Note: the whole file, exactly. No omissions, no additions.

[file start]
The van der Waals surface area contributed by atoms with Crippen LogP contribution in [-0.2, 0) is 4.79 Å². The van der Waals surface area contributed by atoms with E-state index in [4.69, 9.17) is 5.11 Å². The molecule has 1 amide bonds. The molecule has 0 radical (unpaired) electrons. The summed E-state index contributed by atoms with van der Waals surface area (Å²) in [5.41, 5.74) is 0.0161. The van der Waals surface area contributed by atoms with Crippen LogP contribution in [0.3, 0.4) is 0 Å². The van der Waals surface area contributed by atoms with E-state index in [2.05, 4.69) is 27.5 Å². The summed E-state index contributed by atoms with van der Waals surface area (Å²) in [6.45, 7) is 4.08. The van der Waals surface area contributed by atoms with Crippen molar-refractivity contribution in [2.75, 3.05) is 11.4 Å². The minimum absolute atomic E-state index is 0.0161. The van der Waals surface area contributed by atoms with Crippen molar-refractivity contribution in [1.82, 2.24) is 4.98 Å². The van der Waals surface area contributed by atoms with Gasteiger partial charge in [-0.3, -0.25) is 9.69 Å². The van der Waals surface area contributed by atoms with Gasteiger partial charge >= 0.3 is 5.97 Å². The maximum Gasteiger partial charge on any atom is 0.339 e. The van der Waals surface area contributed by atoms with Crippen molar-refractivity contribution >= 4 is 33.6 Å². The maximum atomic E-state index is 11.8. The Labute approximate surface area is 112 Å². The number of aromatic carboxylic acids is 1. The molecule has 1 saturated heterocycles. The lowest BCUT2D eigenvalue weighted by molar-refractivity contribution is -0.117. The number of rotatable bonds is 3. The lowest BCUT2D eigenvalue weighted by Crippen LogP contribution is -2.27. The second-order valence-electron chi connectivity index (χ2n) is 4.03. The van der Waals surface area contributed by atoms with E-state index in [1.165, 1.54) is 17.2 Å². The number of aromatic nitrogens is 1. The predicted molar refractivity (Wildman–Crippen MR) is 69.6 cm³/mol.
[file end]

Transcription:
The van der Waals surface area contributed by atoms with Crippen LogP contribution in [-0.2, 0) is 4.79 Å². The van der Waals surface area contributed by atoms with E-state index in [4.69, 9.17) is 5.11 Å². The molecule has 1 amide bonds. The molecule has 0 radical (unpaired) electrons. The summed E-state index contributed by atoms with van der Waals surface area (Å²) in [5.41, 5.74) is 0.0161. The van der Waals surface area contributed by atoms with Crippen LogP contribution in [0.3, 0.4) is 0 Å². The van der Waals surface area contributed by atoms with E-state index in [2.05, 4.69) is 27.5 Å². The summed E-state index contributed by atoms with van der Waals surface area (Å²) in [6.45, 7) is 4.08. The van der Waals surface area contributed by atoms with Crippen molar-refractivity contribution in [2.75, 3.05) is 11.4 Å². The minimum absolute atomic E-state index is 0.0161. The van der Waals surface area contributed by atoms with Crippen molar-refractivity contribution in [1.82, 2.24) is 4.98 Å². The van der Waals surface area contributed by atoms with Gasteiger partial charge in [-0.3, -0.25) is 9.69 Å². The van der Waals surface area contributed by atoms with Gasteiger partial charge >= 0.3 is 5.97 Å². The maximum Gasteiger partial charge on any atom is 0.339 e. The van der Waals surface area contributed by atoms with Crippen molar-refractivity contribution >= 4 is 33.6 Å². The maximum atomic E-state index is 11.8. The Labute approximate surface area is 112 Å². The number of aromatic carboxylic acids is 1. The molecule has 1 saturated heterocycles. The lowest BCUT2D eigenvalue weighted by molar-refractivity contribution is -0.117. The number of rotatable bonds is 3. The lowest BCUT2D eigenvalue weighted by Crippen LogP contribution is -2.27. The second-order valence-electron chi connectivity index (χ2n) is 4.03. The van der Waals surface area contributed by atoms with E-state index in [1.165, 1.54) is 17.2 Å². The number of aromatic nitrogens is 1. The predicted molar refractivity (Wildman–Crippen MR) is 69.6 cm³/mol.